In youthful days I worked with a chap who was, to put it mildly, prone to exaggeration.
He once told a tale of walking along in Perth when a car stopped and four lads asked where was the best place in town for a drink?
He jumped in the car and took them to his local. Their names were John, Paul, George and Ringo and they became his best mates.
Another tale involved Miss Scotland, who (he claimed) had a part-time job in an ice-cream van that frequented the streets where he lived. Guess who became his girlfriend?
Every workplace and every pub has a storyteller. You’ll have known (and chuckled at) a few yourself.
But people like this, who strive desperately to impress, are part of the reason the language is so often so badly used.
It’s all about drama.
In the summer, Facebook informed me of panic on the streets of Broughty Ferry. It turned out a local café had run out of ice-cream. That isn’t panic, it is mild disappointment.
I was informed recent rain was “insane”. It was quite heavy.
There wasn’t any fresh veg for a day at my local supermarket due to delivery difficulties during last month’s floods. It wasn’t a “famine”.
People increasingly reach for the nth degree. An inconvenience becomes a crisis; a mild disagreement becomes a war; a different idea is fascism.
I also think people are less likely to accept others have different opinions. These self-entitled egoists then use the most extreme words they can dredge from their vocabularies in an attempt to promote themselves as the one and only holders of truth.
Claims get ever more shrill, reactions lurch towards the ridiculous. There is little restraint, dignity, or true debate. People don’t want to discuss anything any more. They want to find someone with an opposing view and shout obscenities at them.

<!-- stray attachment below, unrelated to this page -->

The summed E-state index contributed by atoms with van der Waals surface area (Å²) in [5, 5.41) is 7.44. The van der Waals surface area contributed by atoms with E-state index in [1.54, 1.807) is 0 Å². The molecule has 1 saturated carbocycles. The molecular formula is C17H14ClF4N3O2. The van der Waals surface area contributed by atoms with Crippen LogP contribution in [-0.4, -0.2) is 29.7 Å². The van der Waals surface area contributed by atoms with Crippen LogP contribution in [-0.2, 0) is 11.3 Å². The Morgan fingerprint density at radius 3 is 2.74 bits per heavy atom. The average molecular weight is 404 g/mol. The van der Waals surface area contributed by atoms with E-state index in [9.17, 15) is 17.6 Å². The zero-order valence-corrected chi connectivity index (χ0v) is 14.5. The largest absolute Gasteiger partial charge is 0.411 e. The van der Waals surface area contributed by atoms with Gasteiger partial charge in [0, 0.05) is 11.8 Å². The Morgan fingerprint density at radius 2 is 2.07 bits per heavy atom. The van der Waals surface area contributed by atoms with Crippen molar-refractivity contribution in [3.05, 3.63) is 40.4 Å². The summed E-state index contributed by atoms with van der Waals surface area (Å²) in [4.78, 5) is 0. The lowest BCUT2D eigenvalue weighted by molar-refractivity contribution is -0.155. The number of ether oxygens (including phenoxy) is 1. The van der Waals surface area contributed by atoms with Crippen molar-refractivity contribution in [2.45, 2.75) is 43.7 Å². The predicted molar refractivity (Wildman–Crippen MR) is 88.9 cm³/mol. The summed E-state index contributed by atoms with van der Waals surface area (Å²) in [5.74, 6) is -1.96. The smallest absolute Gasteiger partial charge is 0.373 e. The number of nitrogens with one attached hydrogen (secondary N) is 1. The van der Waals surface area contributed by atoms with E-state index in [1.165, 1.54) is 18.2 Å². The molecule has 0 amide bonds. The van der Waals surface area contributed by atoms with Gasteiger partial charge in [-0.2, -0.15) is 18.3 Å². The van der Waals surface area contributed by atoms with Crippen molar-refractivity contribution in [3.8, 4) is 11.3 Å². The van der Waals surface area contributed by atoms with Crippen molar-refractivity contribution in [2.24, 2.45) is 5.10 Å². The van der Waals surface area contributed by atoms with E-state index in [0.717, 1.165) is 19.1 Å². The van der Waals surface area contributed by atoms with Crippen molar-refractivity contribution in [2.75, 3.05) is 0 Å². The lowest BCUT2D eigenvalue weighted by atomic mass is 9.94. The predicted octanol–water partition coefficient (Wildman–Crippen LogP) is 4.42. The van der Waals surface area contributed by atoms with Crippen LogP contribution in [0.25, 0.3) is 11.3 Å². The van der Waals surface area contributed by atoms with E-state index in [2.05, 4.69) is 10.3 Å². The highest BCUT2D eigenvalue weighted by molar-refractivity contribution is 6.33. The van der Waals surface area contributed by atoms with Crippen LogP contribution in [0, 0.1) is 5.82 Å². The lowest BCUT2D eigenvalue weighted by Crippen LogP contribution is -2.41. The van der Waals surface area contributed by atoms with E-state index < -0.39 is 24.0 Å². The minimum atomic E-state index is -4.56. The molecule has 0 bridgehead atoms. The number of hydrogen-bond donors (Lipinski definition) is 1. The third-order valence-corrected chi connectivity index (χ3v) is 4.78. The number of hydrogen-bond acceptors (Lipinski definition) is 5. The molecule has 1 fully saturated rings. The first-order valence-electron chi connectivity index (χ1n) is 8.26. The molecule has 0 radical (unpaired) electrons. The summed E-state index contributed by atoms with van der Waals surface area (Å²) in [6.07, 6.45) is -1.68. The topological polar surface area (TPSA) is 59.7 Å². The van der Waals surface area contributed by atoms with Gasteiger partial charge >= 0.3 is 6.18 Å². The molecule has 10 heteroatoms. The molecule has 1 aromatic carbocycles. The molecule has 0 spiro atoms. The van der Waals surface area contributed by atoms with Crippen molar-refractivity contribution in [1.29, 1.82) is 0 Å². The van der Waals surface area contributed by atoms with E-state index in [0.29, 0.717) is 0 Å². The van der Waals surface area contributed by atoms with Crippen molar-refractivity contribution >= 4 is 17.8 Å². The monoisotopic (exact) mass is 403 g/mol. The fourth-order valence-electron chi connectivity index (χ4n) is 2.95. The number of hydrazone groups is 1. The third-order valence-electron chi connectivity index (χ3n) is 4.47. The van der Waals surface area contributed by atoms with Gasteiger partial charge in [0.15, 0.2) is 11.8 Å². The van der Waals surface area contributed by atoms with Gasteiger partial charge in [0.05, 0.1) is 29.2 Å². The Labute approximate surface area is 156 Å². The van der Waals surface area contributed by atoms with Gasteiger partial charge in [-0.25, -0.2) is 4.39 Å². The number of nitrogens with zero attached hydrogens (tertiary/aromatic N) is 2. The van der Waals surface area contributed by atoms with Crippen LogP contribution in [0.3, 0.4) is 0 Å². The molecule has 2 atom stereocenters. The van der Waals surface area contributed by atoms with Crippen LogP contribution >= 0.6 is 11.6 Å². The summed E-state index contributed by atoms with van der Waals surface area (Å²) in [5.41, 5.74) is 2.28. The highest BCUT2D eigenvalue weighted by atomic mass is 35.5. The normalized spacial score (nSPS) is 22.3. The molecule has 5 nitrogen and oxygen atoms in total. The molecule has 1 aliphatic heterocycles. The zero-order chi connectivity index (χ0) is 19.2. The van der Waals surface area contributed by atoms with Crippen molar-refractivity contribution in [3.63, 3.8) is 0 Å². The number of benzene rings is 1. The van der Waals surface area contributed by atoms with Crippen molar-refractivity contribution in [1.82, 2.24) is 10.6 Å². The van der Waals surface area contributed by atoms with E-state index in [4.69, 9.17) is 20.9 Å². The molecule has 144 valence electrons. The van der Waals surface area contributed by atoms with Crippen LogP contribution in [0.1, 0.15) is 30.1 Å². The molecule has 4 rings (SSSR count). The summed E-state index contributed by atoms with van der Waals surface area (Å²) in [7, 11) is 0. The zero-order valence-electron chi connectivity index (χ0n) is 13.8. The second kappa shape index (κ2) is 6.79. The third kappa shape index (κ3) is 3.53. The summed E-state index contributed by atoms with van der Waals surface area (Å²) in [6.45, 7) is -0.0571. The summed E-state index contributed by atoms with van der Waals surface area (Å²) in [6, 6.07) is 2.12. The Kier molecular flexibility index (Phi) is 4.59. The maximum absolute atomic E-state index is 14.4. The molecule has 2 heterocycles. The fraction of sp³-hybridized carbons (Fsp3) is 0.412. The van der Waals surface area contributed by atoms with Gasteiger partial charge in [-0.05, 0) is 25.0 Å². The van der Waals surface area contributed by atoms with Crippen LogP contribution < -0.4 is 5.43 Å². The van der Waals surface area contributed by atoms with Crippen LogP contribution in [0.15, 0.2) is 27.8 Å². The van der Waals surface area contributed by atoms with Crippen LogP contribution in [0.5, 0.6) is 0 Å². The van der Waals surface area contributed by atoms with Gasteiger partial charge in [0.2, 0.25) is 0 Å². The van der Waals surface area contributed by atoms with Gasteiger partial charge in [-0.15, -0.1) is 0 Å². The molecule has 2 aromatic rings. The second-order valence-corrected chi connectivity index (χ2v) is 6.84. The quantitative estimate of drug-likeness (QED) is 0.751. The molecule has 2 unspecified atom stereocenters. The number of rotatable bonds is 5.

If you’ve ever observed a Twitter (now X) dispute, precious few ever concede a point or allow themselves to be persuaded by logic or even hard facts.
What might have been an interesting debate becomes a shouting match salted with hate.
And the language is misused. Storms of hyperbole rage, silly comparisons are drawn, out-of-proportion adjectives are thrown.
It’s entertaining at times, in the same way a Punch & Judy show is entertaining. But rarely enlightening.
Where once my workmate told amusing tales, the ugly child of inventive storytelling is ad hominem attacks and polarisation to the point of extremism.
I preferred knowing John Lennon’s best mate.
Word of the week
Moving with a creeping, crawling action. From the same Latin root as reptile. EG: “An honest truth moves reptant through twisted minds until it emerges, deformed and blackened, as a belief terrible to behold.”
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